Posts tagged: Registry

Things Workspace Manager does per default

defaultAnimated, Gears, boxFrom the I-Wonder-What-Happens-When-I-Press-This-Button Dept. An existing article has been moved to the Technote Library. This one covers some interesting behavior of the RES Workspace Manager, which you as an integrator need to be aware of. Out of the box the Workspace Manager does not change anything on the target environment, when you roll the software out. However, when you enable the Workspace Composer, several changes are in fact applied to the target computer, which you would do well to familiarize yourself with.

doc-icon2<<< Click here to read the article.

 

Detecting other types of hardware with WM

From the Community Hero Dept. A new article has been posted on Iain Brighton‘s Virtual Engine blog. This time Iain tackles a problem which could help others get way more flexibility out of the RES Workspace Manager, than originally designed for – I love when that happens! :) Anyway, Iain has been digging around in the hardware related parts of the registry to find out how to detect the presence of other hardware than just USB removable drives. Go check out his article here.

Cleaning out the Wisdom agent completely

Here’s a bit of info which may come in handy for those of you who spend a lot of time cloning machines and contemplating using Wisdom to manage the clones. As you may know, there are 3 methods in RES Wisdom for identifying the agent:

  1. Using the WUID option
  2. The MAC address of the first NIC and
  3. 3) a combo of the computername and domain name.

In an environment where cloning is performed, using option 1 is not recommended as it may lead you to agents disapearing from the Wisdom console. This is due to the fact that the WUID is written into the HKLM portion of the registry, hence it will be part of the image. This is why we usually recommend either using MAC address or domain+computername as the Agent identification method here

When you uninstall the Wisdom Agent, it’s a quite clean operation. However the WUID value will remain on the target machine when you uninstall it. Although this is per design, it may have some unforseen consequences if you are in the middle of building your clone template. Hence it would be nice to know what to clean out in order to forget the Wisdom agent has ever touched a machine.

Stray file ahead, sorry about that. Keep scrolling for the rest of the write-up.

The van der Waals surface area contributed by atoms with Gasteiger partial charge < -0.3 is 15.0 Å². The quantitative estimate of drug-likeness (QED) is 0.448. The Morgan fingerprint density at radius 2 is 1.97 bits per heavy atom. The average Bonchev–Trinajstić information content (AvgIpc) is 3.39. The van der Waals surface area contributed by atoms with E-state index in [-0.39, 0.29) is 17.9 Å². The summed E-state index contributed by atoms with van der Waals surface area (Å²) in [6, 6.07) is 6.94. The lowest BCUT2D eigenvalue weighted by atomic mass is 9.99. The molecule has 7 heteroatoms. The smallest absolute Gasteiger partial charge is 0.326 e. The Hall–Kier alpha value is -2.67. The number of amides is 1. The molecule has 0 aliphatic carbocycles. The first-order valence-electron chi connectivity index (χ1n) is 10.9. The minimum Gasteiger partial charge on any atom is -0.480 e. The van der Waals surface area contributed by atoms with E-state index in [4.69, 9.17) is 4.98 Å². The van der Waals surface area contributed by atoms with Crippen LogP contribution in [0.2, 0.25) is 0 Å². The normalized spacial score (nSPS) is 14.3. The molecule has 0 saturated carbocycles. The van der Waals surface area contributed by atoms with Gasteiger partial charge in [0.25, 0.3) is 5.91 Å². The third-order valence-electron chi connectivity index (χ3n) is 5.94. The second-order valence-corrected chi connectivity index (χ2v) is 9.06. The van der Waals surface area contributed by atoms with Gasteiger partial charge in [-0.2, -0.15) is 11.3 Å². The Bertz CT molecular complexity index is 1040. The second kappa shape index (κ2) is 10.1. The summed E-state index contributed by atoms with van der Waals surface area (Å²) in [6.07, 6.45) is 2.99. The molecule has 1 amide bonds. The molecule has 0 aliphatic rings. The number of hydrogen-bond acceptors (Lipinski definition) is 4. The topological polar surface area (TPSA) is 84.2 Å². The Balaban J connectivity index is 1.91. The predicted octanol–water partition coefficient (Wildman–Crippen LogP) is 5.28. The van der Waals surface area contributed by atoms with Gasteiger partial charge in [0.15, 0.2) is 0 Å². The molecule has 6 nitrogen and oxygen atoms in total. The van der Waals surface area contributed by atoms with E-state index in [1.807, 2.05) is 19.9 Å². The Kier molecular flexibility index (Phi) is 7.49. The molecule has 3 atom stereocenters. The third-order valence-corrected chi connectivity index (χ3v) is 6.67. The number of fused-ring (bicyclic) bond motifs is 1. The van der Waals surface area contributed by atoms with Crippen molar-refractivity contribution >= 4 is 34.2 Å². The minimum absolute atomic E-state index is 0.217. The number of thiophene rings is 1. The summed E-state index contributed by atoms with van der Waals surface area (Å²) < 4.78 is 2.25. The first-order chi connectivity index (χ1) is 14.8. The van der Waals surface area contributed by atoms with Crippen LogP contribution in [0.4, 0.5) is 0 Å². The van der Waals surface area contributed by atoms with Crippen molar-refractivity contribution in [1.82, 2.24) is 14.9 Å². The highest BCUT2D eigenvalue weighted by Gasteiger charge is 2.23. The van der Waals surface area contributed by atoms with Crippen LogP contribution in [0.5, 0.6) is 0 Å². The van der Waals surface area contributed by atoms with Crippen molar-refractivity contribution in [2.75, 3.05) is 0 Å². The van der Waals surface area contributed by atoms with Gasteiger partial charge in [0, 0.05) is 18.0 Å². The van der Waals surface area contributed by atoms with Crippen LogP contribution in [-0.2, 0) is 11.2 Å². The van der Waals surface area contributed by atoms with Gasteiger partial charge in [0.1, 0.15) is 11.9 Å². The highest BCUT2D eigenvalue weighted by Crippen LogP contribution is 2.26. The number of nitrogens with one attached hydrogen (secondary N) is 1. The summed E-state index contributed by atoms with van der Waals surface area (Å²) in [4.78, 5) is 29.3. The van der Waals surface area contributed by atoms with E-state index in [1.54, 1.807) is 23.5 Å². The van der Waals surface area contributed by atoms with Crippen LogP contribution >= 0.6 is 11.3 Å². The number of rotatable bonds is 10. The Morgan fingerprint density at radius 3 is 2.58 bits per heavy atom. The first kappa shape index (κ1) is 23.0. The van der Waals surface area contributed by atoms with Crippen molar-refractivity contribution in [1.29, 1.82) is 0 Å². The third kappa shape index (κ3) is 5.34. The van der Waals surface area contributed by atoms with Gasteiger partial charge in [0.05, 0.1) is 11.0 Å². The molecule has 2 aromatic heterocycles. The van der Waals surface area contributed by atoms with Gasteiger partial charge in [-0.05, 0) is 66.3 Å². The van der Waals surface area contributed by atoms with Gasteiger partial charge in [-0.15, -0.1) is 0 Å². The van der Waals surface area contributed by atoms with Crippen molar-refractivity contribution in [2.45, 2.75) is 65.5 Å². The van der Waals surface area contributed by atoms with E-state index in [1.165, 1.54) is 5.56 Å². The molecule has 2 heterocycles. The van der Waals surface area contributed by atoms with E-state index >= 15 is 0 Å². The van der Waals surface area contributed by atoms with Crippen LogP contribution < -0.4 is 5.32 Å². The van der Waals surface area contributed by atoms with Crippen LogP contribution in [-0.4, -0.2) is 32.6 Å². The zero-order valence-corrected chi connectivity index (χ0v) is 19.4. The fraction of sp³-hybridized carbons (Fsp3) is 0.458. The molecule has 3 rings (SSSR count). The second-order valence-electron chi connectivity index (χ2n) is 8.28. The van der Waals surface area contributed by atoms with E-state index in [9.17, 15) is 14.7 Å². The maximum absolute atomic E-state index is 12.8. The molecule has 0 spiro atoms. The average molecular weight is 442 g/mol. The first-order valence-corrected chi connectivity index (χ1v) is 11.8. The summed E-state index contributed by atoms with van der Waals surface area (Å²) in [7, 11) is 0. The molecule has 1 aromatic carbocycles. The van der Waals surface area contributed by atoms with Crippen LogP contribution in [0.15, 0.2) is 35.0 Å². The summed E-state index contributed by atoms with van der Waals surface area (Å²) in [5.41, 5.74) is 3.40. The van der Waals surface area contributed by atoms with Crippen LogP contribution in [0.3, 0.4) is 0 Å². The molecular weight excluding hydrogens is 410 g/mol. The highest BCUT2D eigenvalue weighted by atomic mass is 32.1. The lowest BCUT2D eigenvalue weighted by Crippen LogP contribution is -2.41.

The registry keys you are looking for are:

HKLM\SOFTWARE\RES\Wisdom\Preferences\WUID
HKLM\SOFTWARE\Microsoft\Windows\CurrentVersion\WUID\Default

If you need to clean out the Wisdom agent completely, make sure you delete both the WUID keys.

Update: August 24th 2010 – This topic has been integrated into Technote RG028.


Preconfigured voluntary settings in a mandatory profile

By Max Ranzau

 

This little blurb was inspired by an email to a partner, explaining the differences between the old PoweFuse products PowerLaunch section and the User Preferences (these are now known as User Settings from Powerfuse 2010 and up. This lead to an example on how you can combine these two parts of PowerFuse. The goal is to be able to provide the user with preconfigured, voluntary settings – in a mandatory profile environment. Let’s take a real-world example on this:

We have some users which share a mandatory profile, where the default webpage for IE has been set to about:blank or something else long ago. This setting coded into the .man profile and we don’t want to bother hacking into it since our goal would be to have it changed dynamically, according to group membership.

For example: We want to have users in group1 initially having www.batman.com as their homepage and group2 should have www.superman.com as their homepage. To make the entire thing a bit more interesting, we want to provide the user with the option to change their homepage to something else if they prefer to do so.

To summarize we are talking about creating a dynamic, group assigned voulentary user registry setting on top of a mandatory profile. Sounds iffy? Not at all. This example is easy to follow, but you can of course just download the PowerFuse buildingblock at the end of the article. The registry key we use for this example is HKCUSoftwareMicrosoftInternet ExplorerMainStart Page (REG_SZ)

  1. If you haven’t already done so, create a PowerFuse application for Internet Explorer (other browsers can be used, but you’ll have to figure out the registrysettings then for yourself)
  2. Edit the IE app and go to the Configuration | PowerLaunch tab, click Add.
  3. run-onceCreate a powerlaunch user registry setting for the IE startup page www.batman.com. using the HKCU registry path above. Make sure to mark the reghack with the Run-Once checkmark.
  4. group1Go to the Access Control tab of the reghack, assign it to group1.
  5. Export the newly created reghack to a temporary file. This done in the “Registry|Export registry file…” menu inside the PowerFuse export-regregistry buffer editor. We are going to use this export one steap further ahead.
  6. Save the reghack and return to the PowerLaunch tab of the application
  7. Repeat step 2 above, then go to the Registry|Import registry file… and pull the temporary regfile in again (it can safely be deleted after this btw).  In the new reghack, change the startup page to www.superman.com and assign this one to group2. Notice that the name and any comments you added before was preserved in the regfile. Once you’ve configured the reghacks for both groups it should look like this: app-registry
  8. Let’s setup the User Preferences. Go to Properties|User Preferences, while still editing the app. Here we can specify one or more seperate items which should be saved before the logoff destroys the mandatory profle. Using the Add button, you can choose to add:
    1. A single registry value (like we are using here)
    2. A registry key (containing multiple values)
    3. A registry tree (a branch containing multiple registry keys)
    4. A single file in the profile (such as normal.dot for office)